February 23, 2013

POSTED BY

Rafael Esquer

CATEGORY

The Oscar Goes to… The Best Movie Poster

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Last year, I wrote a post about the logos for the Oscar nominated movies. Sadly, most of the logos for last year’s films were really bad. In fact, I had a hard time selecting the winner. This year, frustrated about the lack of good graphic identities for movies, I’ve decided …

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Last year, I wrote a post about the logos for the Oscar nominated movies. Sadly, most of the logos for last year’s films were really bad. In fact, I had a hard time selecting the winner. This year, frustrated about the lack of good graphic identities for movies, I’ve decided to point my attention to the poster design.

Since I watched most of the movies, I must admit it was a bit hard to be utterly impartial. For instance, how can I see the poster for Amour —featuring Emmanuelle Riva’s unforgettable face— without thinking how moving the film was and therefore influencing my judgment?

Most of the nine nominated movies are very strong, yet the posters are not. It makes me wonder why visionary directors like Quentin Tarantino, Kathryn Bigelow or Michael Haneke don’t seek out the most talented graphic designers working today to brand their pictures properly. It’s not hard: Hitchcock did it; Almodovar does it.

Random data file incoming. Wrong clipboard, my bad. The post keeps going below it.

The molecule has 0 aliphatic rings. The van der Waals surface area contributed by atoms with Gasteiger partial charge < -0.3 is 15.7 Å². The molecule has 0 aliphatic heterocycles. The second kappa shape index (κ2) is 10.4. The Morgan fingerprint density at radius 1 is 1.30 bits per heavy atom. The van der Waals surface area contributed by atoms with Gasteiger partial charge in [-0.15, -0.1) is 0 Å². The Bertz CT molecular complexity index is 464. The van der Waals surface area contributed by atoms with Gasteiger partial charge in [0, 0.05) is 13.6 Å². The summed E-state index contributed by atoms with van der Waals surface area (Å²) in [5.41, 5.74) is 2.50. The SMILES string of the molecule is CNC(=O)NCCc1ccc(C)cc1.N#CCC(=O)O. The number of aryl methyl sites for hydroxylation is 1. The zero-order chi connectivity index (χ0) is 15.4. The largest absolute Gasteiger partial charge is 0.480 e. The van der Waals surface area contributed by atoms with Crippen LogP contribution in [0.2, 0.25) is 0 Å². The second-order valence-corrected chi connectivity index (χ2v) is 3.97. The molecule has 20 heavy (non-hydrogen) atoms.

In reality, if these posters were entered into a respectable design competition, I’d have selected only one, at most. That said, here are my selections for this year Academy Award nominated feature films.

WORST POSTERS: ZERO DARK THIRTY and SILVER LINING PLAYBOOK
The last place is a tie between Zero Dark Thirty and Silver Lining Playbook. Both are terrific movies in very different ways. Silver Linings Playbook centers around bipolar disease, which is a fascinating topic, yet the poster is bland and boring. Don’t you love how the eyes of Bradley and Jennifer are tinted (I guess they did it to bring out the physical appeal of the actors)? Whoever came up with that idea, well… it just doesn’t work.

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Good movies; Bad posters

Zero Dark Thirty is perhaps the most powerful movie this year, close to a masterpiece. Sadly, the poster is a disaster! I teach an introduction to graphic design class, I think that any of my students would have done a better job. Mrs. Bigelow please call us for your next project, you deserve better for your thought-provoking films.#7. DJANGO UNCHAINED

Django Unchained’s poster is very expected and we’ve seen it a million times before. I personally prefer the teaser posters, they are more memorable and have a mystery which makes me want to see the film. Maybe the poster is the reason why I’ve not seen this one.

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Official poster
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Teaser poster

#6. BEASTS OF THE SOUTHERN WILD